For three days this week, our President & CEO, Lisanne Ballantyne, has been going about her day-to-day activities and exploring Kelowna with a beacon named Amelia. 

Amelia is one of 25 beacons that the City of Kelowna’s Artist in Residence, Melany Nugent-Noble, created for her community participation art project, When it is Necessary to Stand Still. The project, which launched in early September and runs until October 16, requires participants to carry the beacons for three days at a time. The beacons change colour and become brighter or dimmer when they move closer to or further from the other beacons.

“I am a big believer in how the power of art can positively affect individuals and communities,” says Ballantyne. “This project was such a unique way to show how, as community, we dim the further apart we are - and how we grow brighter when we come together.”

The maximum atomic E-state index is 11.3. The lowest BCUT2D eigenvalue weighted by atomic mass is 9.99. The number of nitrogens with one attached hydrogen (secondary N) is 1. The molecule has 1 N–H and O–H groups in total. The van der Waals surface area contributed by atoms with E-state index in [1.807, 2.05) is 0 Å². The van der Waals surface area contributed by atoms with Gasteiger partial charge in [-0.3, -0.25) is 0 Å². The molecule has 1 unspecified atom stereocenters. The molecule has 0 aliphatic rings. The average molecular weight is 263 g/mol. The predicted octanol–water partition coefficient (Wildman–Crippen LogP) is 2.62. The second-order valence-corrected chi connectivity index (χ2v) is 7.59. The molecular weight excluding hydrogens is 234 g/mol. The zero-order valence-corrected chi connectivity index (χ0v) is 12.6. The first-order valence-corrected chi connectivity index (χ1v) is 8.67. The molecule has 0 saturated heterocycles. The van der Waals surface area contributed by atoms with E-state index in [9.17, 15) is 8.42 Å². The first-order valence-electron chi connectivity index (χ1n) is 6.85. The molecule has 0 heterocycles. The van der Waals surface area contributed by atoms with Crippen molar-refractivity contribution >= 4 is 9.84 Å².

In addition to taking part in the beacon project, Lisanne also volunteers her time as a Board Member for the Kelowna Art Gallery and, through her work with Tourism Kelowna, supports Kelowna's creative sector, which had a direct economic output of $339 million in 2018. 

Projects like Nugent-Noble's, along with events like Culture Days and exhibits like Our Living Languages, help the City of Kelowna's 2020-2025 Cultural Plan vision come to life, particularly with respect to Kelowna being recognized as a four-season destination with a rich variety of high-quality arts, culture and heritage experiences.

The City of Kelowna is currently accepting applications for its cultural grants, which support the operations of local arts, culture, and heritage organizations, as well as projects from non-profit organizations that feature arts, culture or heritage and are open to the public.